On secular violence

Karen Armstrong takes to task every taxi driver who tells her “religion causes all the wars”.



Karen Armstrong takes to task every taxi driver who tells her “religion causes all the wars”.


Well, you know, I get sick of getting into a London taxi and there comes a moment when the taxi driver will say what do I do for a living, and I tell him I write about religion, and then he will intone this sentence, which is repeating it like a kind of mantra: Religion has been the cause of all the major wars in history.
Utter nonsense! The two world wars were not fought for religion but for secular nationalism. The Nazi Holocaust, the Stalin gulag, has been hideous. Nationalism, which replaced religion, and has replaced religion, in many countries in the modern West, has an incurable appetite for violence. The French revolutionaries, when they created the first secular state in Europe, by suppressing Catholicism, as they thought, almost immediately introduced a new religion of the nation. And at the time, when they were slaughtering – in the name of the secular state – 17,000 men, women, and children who were publicly beheaded in one single year, they were also extolling in religious … quasi-religious festivals the glory of La France.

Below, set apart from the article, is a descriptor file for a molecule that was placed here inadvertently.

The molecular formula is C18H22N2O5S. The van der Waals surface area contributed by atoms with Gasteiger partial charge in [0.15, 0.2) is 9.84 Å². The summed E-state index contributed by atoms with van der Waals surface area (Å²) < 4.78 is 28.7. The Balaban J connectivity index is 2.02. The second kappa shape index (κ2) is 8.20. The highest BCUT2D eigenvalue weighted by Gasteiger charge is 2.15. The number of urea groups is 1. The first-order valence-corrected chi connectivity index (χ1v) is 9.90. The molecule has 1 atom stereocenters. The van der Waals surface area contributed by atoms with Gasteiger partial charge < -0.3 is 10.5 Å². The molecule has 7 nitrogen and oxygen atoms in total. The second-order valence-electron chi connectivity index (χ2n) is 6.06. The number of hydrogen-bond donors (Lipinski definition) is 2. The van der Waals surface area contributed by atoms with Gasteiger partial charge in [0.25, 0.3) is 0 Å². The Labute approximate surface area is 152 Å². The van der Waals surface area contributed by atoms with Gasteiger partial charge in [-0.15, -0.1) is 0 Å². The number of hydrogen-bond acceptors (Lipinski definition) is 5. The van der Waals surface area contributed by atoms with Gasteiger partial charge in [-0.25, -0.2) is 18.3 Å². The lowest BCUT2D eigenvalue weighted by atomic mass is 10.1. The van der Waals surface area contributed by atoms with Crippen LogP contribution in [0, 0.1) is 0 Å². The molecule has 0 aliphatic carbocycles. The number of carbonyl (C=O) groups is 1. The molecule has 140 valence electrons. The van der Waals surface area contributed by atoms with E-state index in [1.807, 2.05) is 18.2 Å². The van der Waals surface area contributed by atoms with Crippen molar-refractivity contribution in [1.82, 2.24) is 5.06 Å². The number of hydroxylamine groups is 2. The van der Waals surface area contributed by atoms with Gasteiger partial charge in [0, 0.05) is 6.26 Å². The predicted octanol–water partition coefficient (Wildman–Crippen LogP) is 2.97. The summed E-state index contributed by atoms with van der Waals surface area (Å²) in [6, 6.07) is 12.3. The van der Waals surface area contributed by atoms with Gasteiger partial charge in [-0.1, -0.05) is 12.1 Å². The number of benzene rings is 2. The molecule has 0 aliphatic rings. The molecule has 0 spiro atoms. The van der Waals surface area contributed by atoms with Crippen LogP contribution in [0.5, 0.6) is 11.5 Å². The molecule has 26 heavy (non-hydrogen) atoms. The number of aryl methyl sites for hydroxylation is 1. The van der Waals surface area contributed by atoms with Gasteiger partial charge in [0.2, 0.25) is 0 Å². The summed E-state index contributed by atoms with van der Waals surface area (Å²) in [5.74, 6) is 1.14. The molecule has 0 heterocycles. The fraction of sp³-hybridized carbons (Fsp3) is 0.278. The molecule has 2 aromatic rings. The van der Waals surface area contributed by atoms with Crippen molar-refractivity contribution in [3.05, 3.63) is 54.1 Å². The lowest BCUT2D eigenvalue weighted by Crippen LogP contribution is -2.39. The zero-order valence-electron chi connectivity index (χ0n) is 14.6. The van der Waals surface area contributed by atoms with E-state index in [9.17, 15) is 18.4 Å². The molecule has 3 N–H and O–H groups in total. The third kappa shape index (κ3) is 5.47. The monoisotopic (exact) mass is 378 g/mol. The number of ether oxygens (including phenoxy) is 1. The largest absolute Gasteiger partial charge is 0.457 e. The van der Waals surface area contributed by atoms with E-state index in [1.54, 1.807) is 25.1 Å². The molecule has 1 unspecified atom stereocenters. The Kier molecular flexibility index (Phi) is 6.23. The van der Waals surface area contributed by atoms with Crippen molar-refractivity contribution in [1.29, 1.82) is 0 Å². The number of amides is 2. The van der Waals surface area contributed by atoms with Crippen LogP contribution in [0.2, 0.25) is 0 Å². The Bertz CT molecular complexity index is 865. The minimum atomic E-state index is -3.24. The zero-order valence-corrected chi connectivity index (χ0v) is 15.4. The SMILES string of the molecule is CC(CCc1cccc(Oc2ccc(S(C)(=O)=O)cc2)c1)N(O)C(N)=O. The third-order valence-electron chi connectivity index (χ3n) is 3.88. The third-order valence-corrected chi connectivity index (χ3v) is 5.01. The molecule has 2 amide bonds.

Now, very early, the British historian Lord Acton, in the late 19th century, said that nationalism had a fatal flaw. He said that the emphasis on ethnicity, culture, and language that is in the nation-state would be very dangerous for people who did not fit the national profile. And he said that in some circumstances, such a minority could be enslaved or even exterminated. And it was not long after that before the atheistic Young Turks massacred over a million Armenians in order to create a purely Turkic state. The Nazi Holocaust is again another instance of this.

So secularism and nationalism have its own violence. Violence will out – it’ll take … if people don’t want to have it articulated religiously anymore, they’ll do it with secular ideologies too.